The syncopated beginning of this book will draw readers right in:
“In the valley of the Red River,
where the soil was as rich
as most folks were poor,
four states sat side by side
like colors on a quilt
sewn from cotton picked
by black hands, brown hands,
tired and worn – but oh!
How they clapped at night,
as voices lifted to the stars.”
The setting is north Texas, where Scott Joplin was born in 1867 or 1868. As the author explains in a note, there were no schools for either Blacks or whites, but we know that at least some of the Joplin kids were tutored. They also learned about music. In his note Costanza writes: “In Black Texarkana, music was as integral a part of life as breathing, and Scott’s childhood was filled with the music of his people.” Scott was exposed to spirituals, hymns, and the call and response music developed by slaves.
Back to the narrative, we learn:
“In Scott’s home, music flowed like the great river itself.
His father, Giles, fiddled.
His mother, Florence, plucked the banjo and sang,
while Monroe, Robert, Ossie, and William played guitar, box fiddle, spoons, and fiddle.
Baby Myrtle helped with the spoons,
and Scott played the cornet. . . .
Music filled the air like a breeze from Alabama.”
The father left the family in the early 1880s, and Scott’s mother Florence went to work as a domestic in white-owned homes to support her children, often bringing Scott along. At one house, she got permission for Scott to use the piano while she worked. He taught himself to play, and Florence saved up to get Scott a piano for his own, as well as lessons from local music teachers.
In particular, lessons with a German immigrant named Julius Weiss “opened up new worlds for him – piano technique, music theory, musical, theater, and opera – that would remain with Scott Joplin for the rest of his life.”
As soon as Scott finished learning one piece, he would start another. But “most of all, he loved composing his own music.”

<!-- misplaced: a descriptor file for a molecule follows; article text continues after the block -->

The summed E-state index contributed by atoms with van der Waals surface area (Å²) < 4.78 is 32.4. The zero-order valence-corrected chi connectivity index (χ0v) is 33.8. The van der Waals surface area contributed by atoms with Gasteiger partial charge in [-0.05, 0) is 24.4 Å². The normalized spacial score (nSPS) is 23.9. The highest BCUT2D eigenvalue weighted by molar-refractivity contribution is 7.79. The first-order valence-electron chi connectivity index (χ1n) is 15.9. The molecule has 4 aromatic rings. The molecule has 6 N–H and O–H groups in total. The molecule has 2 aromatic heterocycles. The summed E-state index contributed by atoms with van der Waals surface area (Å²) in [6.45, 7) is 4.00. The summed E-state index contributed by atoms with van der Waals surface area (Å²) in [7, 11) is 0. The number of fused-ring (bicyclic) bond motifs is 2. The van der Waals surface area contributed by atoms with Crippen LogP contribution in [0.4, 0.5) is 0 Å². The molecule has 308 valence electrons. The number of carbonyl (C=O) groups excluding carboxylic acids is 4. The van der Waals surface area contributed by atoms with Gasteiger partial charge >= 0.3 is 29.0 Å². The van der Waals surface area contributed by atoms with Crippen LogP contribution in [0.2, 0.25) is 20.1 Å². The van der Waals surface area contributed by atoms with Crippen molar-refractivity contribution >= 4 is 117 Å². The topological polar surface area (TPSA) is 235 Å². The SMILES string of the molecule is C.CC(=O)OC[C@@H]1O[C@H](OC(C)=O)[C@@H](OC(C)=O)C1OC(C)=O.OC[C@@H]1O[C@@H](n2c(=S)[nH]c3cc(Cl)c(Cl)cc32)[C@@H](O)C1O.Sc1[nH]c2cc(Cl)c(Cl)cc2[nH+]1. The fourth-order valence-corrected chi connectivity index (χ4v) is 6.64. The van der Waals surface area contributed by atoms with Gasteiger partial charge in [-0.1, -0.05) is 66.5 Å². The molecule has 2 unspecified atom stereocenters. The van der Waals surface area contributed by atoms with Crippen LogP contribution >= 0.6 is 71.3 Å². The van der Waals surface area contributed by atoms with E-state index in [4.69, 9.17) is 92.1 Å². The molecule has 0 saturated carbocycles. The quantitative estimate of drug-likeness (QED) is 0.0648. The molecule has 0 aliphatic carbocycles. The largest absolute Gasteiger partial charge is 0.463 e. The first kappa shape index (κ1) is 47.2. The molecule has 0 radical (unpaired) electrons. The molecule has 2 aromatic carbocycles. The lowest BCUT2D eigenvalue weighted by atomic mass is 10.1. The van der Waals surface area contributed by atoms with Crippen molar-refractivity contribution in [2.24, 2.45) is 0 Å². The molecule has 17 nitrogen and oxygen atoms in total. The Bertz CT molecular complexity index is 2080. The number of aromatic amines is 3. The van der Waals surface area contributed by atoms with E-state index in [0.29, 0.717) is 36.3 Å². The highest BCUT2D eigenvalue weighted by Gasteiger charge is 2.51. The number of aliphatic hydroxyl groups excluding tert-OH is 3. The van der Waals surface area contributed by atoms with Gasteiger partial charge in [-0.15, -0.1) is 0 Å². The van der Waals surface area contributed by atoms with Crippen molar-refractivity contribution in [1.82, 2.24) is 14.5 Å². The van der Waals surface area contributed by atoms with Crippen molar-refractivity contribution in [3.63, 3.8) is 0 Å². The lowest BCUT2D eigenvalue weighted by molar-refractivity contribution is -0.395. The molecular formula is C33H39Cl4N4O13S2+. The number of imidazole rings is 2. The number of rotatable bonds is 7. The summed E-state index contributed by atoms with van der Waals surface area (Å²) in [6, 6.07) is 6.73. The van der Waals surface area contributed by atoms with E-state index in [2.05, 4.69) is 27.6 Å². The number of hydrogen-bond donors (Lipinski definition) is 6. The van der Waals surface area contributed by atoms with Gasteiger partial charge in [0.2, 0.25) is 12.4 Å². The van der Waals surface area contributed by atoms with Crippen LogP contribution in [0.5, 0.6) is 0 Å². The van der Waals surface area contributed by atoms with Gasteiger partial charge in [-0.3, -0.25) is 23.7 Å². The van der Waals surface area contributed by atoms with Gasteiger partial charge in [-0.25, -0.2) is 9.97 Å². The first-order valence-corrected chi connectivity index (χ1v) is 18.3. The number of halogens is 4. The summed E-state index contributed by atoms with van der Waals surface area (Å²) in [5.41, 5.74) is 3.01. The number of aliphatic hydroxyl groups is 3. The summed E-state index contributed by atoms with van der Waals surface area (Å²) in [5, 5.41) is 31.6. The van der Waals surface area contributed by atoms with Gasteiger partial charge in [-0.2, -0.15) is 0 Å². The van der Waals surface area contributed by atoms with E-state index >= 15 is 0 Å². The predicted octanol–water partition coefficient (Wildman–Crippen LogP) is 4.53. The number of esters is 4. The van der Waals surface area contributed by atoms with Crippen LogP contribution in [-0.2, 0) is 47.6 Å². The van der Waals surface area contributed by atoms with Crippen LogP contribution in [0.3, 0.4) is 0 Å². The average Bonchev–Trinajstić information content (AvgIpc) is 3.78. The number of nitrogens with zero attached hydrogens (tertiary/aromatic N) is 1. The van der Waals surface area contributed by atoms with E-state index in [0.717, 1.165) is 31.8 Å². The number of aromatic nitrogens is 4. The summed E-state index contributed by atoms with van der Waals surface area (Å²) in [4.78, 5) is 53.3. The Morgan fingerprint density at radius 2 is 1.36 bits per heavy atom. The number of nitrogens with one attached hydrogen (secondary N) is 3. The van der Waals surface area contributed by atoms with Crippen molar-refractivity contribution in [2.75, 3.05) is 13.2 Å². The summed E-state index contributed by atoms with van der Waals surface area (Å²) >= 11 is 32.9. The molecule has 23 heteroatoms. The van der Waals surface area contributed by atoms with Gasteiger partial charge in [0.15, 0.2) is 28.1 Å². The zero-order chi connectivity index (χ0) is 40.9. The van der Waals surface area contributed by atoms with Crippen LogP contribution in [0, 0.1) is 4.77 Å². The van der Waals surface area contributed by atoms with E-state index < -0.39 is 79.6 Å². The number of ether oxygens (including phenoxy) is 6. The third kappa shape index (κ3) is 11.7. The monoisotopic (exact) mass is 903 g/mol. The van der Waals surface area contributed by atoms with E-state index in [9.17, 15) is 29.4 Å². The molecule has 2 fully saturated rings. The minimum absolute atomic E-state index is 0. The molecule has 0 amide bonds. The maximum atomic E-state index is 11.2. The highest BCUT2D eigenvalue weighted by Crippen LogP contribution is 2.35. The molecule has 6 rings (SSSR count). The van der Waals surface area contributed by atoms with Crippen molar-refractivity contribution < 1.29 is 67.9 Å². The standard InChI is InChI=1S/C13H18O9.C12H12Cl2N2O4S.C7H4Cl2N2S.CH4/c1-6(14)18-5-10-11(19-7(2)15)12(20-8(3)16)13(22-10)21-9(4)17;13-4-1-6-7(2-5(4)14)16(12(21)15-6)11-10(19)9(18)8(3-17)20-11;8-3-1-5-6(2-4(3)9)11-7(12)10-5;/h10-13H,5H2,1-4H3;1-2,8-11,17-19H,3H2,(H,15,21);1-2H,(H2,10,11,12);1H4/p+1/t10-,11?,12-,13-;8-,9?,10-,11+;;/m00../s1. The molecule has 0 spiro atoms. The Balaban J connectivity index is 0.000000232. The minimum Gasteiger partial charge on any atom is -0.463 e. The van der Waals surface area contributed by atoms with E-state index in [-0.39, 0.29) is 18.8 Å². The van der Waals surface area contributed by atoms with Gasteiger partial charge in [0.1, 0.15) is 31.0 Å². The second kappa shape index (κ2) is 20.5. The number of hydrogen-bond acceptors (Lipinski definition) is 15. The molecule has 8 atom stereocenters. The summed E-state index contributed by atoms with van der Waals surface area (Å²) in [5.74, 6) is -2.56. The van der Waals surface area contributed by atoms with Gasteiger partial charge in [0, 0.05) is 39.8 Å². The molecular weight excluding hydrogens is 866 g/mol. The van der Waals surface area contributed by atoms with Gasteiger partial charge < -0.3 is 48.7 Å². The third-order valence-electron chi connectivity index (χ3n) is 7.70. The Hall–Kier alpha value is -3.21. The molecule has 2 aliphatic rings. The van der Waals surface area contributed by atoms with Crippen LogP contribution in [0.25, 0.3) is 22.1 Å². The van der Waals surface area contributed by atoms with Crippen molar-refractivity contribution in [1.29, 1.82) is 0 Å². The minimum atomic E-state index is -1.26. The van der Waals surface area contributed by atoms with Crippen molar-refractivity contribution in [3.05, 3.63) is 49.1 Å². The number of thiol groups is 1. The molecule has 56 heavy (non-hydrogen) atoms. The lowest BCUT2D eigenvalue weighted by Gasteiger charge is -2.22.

“All of Scott’s neighbors began talking about the quiet kid who made a piano laugh out loud.”
Scott couldn’t get work playing music in Texarkana, however, so he began to travel, playing the piano in saloons and honky-tonks all along the Mississippi Valley as he made his way to Chicago, arriving in 1893. There, he discovered ragtime. He then moved to Sedalia, Missouri, where he got work as a piano teacher, and wrote a piece called the “Maple Leaf Rag.” He was turned down by every publisher until he found John Stark, who gave him a contract. As the author observes, “It was an uncommon arrangement for an unknown composer, especially one who was African American.”
By the autumn of 1900, the “Maple Leaf Rag” was heard everywhere: “This ragtime hit had taken the nation by storm.” He was thus able to focus more on writing music, and composed many more ragtime pieces. The author concludes:
“He sat down at the piano and, with both hands, created a new music, an American music like the country itself – a patchwork of sounds and colors.”
The final illustration shows leaves issuing out of Joplin’s piano and landing on a tree made up of his best known rags.
Back matter includes the author’s note, a bibliography, and a list of recommended listening. If you put “Scott Joplin” into the Youtube search box, you can listen to a number of his works, including the “Maple Leaf Rag,” which many adults will no doubt recognize immediately as part of the soundtrack from the movie “The Sting” starring Paul Newman and Robert Redford.
The author, who is also the illustrator, has filled his pictures with bright colors and movement that reflect a mix of artistic styles. This serves in a meta sense to highlight the analogous mix of musical styles that Joplin poured into his ragtime stew. You can almost hear the music as you turn the pages.
Evaluation: The lyrical prose and lively art work would provide a fine accompaniment for listening to Joplin’s music, whether at home or in the classroom.
Published by Atheneum Books for Young Readers, 2021